There are many new devices included in our new beta website at USA Today. But one of the coolest is something we call “Cover View”. It lets you scan the stories of the day one page at a time, but with just a headline and a single photo dominating that page. It’s a fantastic showcase for photography, and a very different and new way to scan the news. Try it at

Today we launched the “TV On The Web” section of the USA Today Life Section.  And we did so in the printed newspaper first.

Sounds a bit backwards, you say?  Actually, it’s a great example of how various forms of media can compliment each other.  In this case, print has the advantage of being an effective curator of digital content.  There is so much digital content out there that our readers and digital users appreciate our efforts to curate that content and find the best of it for them.  And print is a very effective way to display that curated list. 

By limiting our presentation to what we can fit in one section of the paper, we easily demonstrate to our readers that we have used the scarcity of space in the paper to display the best of the content we find.  On digital platforms our list could be much longer, but on paper we are forced to live within the space we have.  It’s always harder to do anything in less space, and to make the choices we have to make to choose “only the best.”  But that makes it even more valuable to the reader, who knows he or she will get a lot for the small amount of time they have to devote to see the printed list in its entirety.

Print imposed the kind of limitations that force us to work harder for the reader.  And in the end, the consumer appreciates that we put in more work to do that for them. 

It is also much easier to do something new for a print reader, because they are already looking at the page and will notice something new and different.  On a digital platform, it is harder to draw someone to anything new because they tend to go to and get the pages they know to ask for. Image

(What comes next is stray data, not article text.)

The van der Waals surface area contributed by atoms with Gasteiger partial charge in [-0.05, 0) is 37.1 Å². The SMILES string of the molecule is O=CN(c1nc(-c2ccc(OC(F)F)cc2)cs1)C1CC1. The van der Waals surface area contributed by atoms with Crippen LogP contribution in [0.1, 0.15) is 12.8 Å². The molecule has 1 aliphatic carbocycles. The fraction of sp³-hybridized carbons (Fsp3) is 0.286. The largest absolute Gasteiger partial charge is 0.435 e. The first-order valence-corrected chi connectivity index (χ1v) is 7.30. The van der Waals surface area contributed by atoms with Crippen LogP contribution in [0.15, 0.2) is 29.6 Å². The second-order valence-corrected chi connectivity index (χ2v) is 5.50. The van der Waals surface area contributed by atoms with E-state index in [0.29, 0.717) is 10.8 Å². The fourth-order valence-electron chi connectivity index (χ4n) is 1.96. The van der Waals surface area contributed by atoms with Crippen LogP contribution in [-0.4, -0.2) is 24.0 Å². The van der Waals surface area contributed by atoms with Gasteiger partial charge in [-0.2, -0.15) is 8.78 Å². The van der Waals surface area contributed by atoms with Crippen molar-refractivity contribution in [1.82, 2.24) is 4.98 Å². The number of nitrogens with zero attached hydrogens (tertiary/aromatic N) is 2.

So for us at USA Today, the printed newspaper is both an editorial product and a marketing platform for the innovations we are planning across all of our platforms.   We sell that platform to other advertisers, so it should come as no surprise that we can use it effectively ourselves to prove its continuing value.

Congrats to the team for getting our new TV on the Web listings launched today, along with the fantastic coverage of Web-based video we are launching in the Life Section news columns (See today’s story on Tom Hanks and Jerry Seinfeld’s efforts to create online-only TV shows). 

TV on the Web is getting big and deserves the kind of coverage we normally give to traditional television.  How cool is it that we launch that coverage in a newspaper!


Well it’s been two years and three IPads, so its a good time to step back and look at how my life as a heavy consumer of news has changed.

Much has changed.  But there is no question that I have come to use both the IPad and IPhone for a great deal of news consumption, though I still largely depend on traditional brands.  The latest IPad and IPhone have been particularly good to the news companies that embrace the tablet and mobile formats.  The speed of downloads has improved dramatically,  and the quality of video continues to improve.  And, finally, advertisers are at least trying the platforms.

Let me start with the The Daily, the first IPad native news business.  I use them more today than I did in the past.  The faster download times, the far better indexing and  briefing features and the quality of the journalism  have all made a difference, and as always, the application makes terrific use of the IPad’s true value to display beautiful photography.  It’s slickness still makes it hard for me to grasp how timely the information is — it’s almost too pretty to make you believe it’s very current — but that may just be my problem associating beautiful design with magazine journalism.  There isn’t enough video or interactive storytelling to make this a total home run yet, and too much of the video that is there  is a talking head.  I am a paid subscriber, but I don’t have the sense of urgency that I must have this product.  It think still needs some defining and exclusive content. I do love the new “Breaking News Alert” (see left) that blasted in front of the cover when the news of a foiled Al Qaeda plot was reported.